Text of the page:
Change is difficult for most of us and especially difficult for an organization full of individuals. Some of us resist, others encourage, others sabotage. If we want our organization to get change right, we’ve got to involve everyone who will be affected by the change and allow them to prepare themselves, their departments, and the organization’s systems to handle the change in an orderly manner–or everything turns to chaos, and if chaos is an anticipated result, we simply won’t institute the change no matter how potentially beneficial that change may be.
Buying creates change.
Whether purchasing a new product, replacing an existing vendor, or instituting a new program or service, when your prospects contemplate purchasing your products or services, they and their organizations are going to undergo significant change. Often that change never happens (that is, you don’t make a sale), not because your product or service doesn’t solve a real issue they have or because it won’t improve their sales or because it won’t improve productivity or reduce expenses. In fact, a great deal of the time purchases of products and services that have these very positive results are not made because the company can’t handle the change—yep, even extremely positive change—the product or service will create.
What does this mean for sellers? It means the way we sell is all wrong—or at least the way we deal with the concept of selling is all wrong.
Sharon Drew Morgen in Dirty Little Secrets: why buyer’s can’t buy and sellers can’t sell and what you can do about it (Morgen Publishing: 2009) changes the whole concept of the sales process. We sellers have been taught that we find a suspect, qualify them as a prospect, connect with them, identify a problem or issue, develop a solution, close the sale. Morgen says that this vision of selling is all wrong because it doesn’t take into consideration the change management issues that must be dealt with before our prospects can commit to making the purchase.
According to Morgen, when our prospects disappear—when they say “I’ll get back to you” and never do, where they’ve gone is to deal with all of the behind the scenes issues they must deal with prior to making the commitment to purchase. Why do most of them never get back to you? Morgen says because they have not been able to get the people or the systems within the company in alignment to make the purchase. Worse, all of this change management stuff is stuff that we as sellers have little knowledge or understanding of.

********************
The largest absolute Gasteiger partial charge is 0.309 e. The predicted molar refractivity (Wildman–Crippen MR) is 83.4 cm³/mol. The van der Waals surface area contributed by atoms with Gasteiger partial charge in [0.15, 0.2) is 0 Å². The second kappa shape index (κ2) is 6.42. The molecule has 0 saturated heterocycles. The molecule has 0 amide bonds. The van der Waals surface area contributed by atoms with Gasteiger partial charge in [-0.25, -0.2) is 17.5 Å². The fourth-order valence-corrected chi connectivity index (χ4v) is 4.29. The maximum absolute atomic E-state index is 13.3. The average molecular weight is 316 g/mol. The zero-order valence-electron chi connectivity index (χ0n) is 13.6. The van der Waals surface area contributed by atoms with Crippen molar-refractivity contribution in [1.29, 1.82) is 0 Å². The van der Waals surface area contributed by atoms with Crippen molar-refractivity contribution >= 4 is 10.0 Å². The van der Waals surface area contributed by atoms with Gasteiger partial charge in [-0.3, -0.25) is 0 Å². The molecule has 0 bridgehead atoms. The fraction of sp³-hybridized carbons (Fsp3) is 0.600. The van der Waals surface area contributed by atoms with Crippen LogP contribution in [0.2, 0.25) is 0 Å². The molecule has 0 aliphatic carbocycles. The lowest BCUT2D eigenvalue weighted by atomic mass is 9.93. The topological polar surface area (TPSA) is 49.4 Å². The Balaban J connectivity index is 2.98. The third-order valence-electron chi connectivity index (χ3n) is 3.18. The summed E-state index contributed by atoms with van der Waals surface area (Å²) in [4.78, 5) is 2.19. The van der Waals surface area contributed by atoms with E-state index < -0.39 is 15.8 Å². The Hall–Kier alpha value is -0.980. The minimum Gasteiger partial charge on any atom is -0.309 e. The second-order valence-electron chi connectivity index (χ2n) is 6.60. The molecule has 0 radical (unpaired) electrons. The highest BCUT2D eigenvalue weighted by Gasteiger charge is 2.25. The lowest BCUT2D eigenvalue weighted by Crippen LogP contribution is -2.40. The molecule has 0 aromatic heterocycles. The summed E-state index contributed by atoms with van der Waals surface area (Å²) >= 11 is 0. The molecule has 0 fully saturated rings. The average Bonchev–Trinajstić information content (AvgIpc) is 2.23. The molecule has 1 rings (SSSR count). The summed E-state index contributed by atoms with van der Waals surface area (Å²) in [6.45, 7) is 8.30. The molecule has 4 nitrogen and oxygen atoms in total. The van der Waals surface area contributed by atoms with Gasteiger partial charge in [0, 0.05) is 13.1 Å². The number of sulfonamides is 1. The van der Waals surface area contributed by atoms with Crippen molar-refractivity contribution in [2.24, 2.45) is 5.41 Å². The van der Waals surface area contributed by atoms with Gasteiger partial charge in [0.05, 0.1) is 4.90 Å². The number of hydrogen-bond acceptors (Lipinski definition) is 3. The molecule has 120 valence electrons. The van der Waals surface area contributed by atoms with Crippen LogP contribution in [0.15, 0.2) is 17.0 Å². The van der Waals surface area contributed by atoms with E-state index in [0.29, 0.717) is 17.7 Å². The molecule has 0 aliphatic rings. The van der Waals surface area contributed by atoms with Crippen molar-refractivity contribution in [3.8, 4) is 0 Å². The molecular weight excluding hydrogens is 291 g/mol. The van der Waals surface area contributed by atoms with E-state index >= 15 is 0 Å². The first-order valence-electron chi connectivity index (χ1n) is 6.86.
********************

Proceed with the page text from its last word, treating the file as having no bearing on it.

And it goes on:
If all of this change management must take place before we can consummate a sale and it’s all out of our hands, is there anything we can do to either speed up the process or help the organization manage the change?
Yes, Morgen says, we can help facilitate the change by engaging the company—our buyer—with the Buying Facilitation method. This method, whose primary tool is Facilitative Questions, helps get all the necessary players within the company on board and leads them through thinking through the changes necessary to make the purchase possible.
Sound mysterious? This isn’t rocket science but it’s a far cry from light reading. Fortunately, Morgen makes it easier to understand by dividing the book into three sections.
The first section lays out the change management issue from the buyer’s perspective. She gives us insight into the changes a purchase necessitates—from its impact on individuals to company politics to systems. She gives a great example of what a buyer must go through when making a simple purchase of a couple of extra dining room chairs (I’ll leave it to you find out on your own by reading the book why it’s so difficult to sell a couple of chairs).
Section two goes through the process from the seller’s point of view, demonstrating where our traditional sales process has left us and our prospects high and dry.
And the third section details the Buying Facilitation method skills. Buying Facilitation is about change management, not selling. It is the precursor to selling, not a replacement for it. It involves its own set of skills that don’t replace your selling skills but instead allow eventually using those selling skills more effectively and closing more sales.
If you really want to begin to understand why your closing ratio is so low, if you really want to know why those prospects never get back to you, if you really want to know what your selling process is missing, read Dirty Little Secrets.